Clay S. Jenkinson
Clay Straus Jenkinson (born February 4, 1955 in Dickinson, North Dakota) is an American humanities scholar, author and educator. He is currently the director of The Dakota Institute, where he co-hosts public radio's The Jefferson Hour, and creates documentary films, symposiums and literary projects. He lectures at Dickinson State University and Bismarck State College.
Jenkinson was born in Dickinson; his father was a banker and his mother a schoolteacher. Although the family moved quite often when he and his sister were children, Jenkinson grew up mostly in Dickinson in southwest North Dakota. He graduated from Dickinson High School in 1973 and then attended the University of Minnesota. He graduated in 1977 with a degree in English, and was then a Rhodes scholar at Oxford.
At the age of 50, Jenkinson returned to North Dakota as a permanent resident in 2005 and resides in Bismarck. He is currently the Director of The Dakota Institute through The Lewis & Clark Fort Mandan Foundation, Chief Consultant to The Theodore Roosevelt Center through Dickinson State University, Distinguished Humanities Scholar at Bismarck State College, and a columnist for the Bismarck Tribune. He is James Marsh Professors-at-Large at the University of Vermont.
Jenkinson has one daughter, Catherine Missouri, from his marriage ending in 1997. Catherine was named after the Little Missouri River, which Jenkinson has said he finds poetic.
Portrayal of Jefferson
Jenkinson first achieved fame for his portrayal (first-person historical interpretation) of Thomas Jefferson. On April 11, 1994, he was the first public humanities scholar to present a program at a White House-sponsored event when he presented Thomas Jefferson for a gathering hosted by President and Mrs. Clinton. As co-founder of the modern Chautauqua movement, Jenkinson has also portrayed Sir Francis Bacon, Jonathan Swift, J. Robert Oppenheimer, John Wesley Powell, Jean-Jacques Rousseau, Theodore Roosevelt, and Meriwether Lewis.
Jenkinson's public portrayals take the form of lengthy monologues followed by Q & A sessions as the character (in costume) featured for that performance. At the end of his performances, he steps out of character and answers questions as himself. Another performance variation is represented by his nationally syndicated radio show, The Thomas Jefferson Hour:
"While staying resolutely in character, Mr. Jenkinson permits Jefferson to answer audience questions on a broad range of historical subjects and comment carefully on contemporary social and political topics."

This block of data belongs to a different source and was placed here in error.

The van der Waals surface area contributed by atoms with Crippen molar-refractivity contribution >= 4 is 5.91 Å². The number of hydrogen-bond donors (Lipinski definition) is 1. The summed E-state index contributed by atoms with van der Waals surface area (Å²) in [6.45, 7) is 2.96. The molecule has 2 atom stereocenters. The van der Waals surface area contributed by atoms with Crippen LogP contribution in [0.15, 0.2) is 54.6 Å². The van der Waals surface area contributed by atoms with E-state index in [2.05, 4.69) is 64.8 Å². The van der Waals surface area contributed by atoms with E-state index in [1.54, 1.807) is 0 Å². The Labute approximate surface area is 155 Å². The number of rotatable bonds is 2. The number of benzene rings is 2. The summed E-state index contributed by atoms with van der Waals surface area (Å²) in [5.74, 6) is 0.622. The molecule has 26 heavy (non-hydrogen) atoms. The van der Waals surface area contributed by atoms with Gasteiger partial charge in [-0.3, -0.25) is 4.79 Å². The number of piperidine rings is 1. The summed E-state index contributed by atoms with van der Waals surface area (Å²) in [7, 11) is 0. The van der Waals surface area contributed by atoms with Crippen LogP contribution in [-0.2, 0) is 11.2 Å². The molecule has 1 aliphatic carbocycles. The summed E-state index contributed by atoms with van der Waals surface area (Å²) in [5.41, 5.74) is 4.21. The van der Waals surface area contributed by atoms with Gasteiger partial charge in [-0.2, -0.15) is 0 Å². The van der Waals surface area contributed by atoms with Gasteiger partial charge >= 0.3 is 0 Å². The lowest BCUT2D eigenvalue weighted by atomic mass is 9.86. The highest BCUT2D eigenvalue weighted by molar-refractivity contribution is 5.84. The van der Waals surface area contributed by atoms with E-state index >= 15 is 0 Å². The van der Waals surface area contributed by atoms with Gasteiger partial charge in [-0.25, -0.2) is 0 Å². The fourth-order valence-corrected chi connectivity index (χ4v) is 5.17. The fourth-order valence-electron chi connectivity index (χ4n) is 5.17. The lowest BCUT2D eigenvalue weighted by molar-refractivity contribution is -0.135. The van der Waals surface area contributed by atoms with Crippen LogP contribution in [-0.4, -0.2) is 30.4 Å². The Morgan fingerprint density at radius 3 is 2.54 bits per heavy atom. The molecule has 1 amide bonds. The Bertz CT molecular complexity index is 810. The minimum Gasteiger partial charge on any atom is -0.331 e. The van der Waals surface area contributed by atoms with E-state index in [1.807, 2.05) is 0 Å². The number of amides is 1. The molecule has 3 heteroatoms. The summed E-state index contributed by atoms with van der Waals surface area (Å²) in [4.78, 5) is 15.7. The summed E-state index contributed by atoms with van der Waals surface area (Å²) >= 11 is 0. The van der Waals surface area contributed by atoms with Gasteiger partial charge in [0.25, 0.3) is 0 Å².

On November 15, 2006, Clay appeared as Jefferson on The Colbert Report with two other Jefferson impersonators, Bill Barker and Steven Edenbo.
In 1989, Jenkinson became one of the first winners of the nation’s highest award in the humanities, the Charles Frankel Prize. The National Endowment for the Humanities once described Jenkinson as, “A leader in the revival of Chautauqua, a forum for public discussion about the ideas and lives of key figures in American history.” He has been awarded the Robert J. Laxalt Writer of the Year Award from University of Nevada-Reno and is a Rhodes scholar and Danforth Scholar. Jenkinson was a senior fellow for the Center for Digital Government, based in California, and was scholar-in-residence at Lewis & Clark College in Portland, Oregon from 2002–2006, and Roosevelt scholar-in-residence at Dickinson State University from 2005-2008.
- The Character of Meriwether Lewis: Explorer in the Wilderness
- Message on the Wind: A Spiritual Odyssey on the Northern Plains
- Becoming Jefferson's People: Re-Inventing the American Republic in the Twenty-First Century
- Theodore Roosevelt in the Dakota Badlands: An Historical Guide
- A Free and Hardy Life: Theodore Roosevelt's Sojourn in the American West
- A Vast and Open Plain: The Writings of the Lewis and Clark Expedition in North Dakota, 1804-1806
- For the Love of North Dakota and Other Essays: Sundays with Clay in the Bismarck Tribune
- The Bill Of Rights And Beyond Thomas Jefferson's Perspective
- Lewis and Clark in Iowa
- When the Landscape is Quiet again: the Legacy of Art Link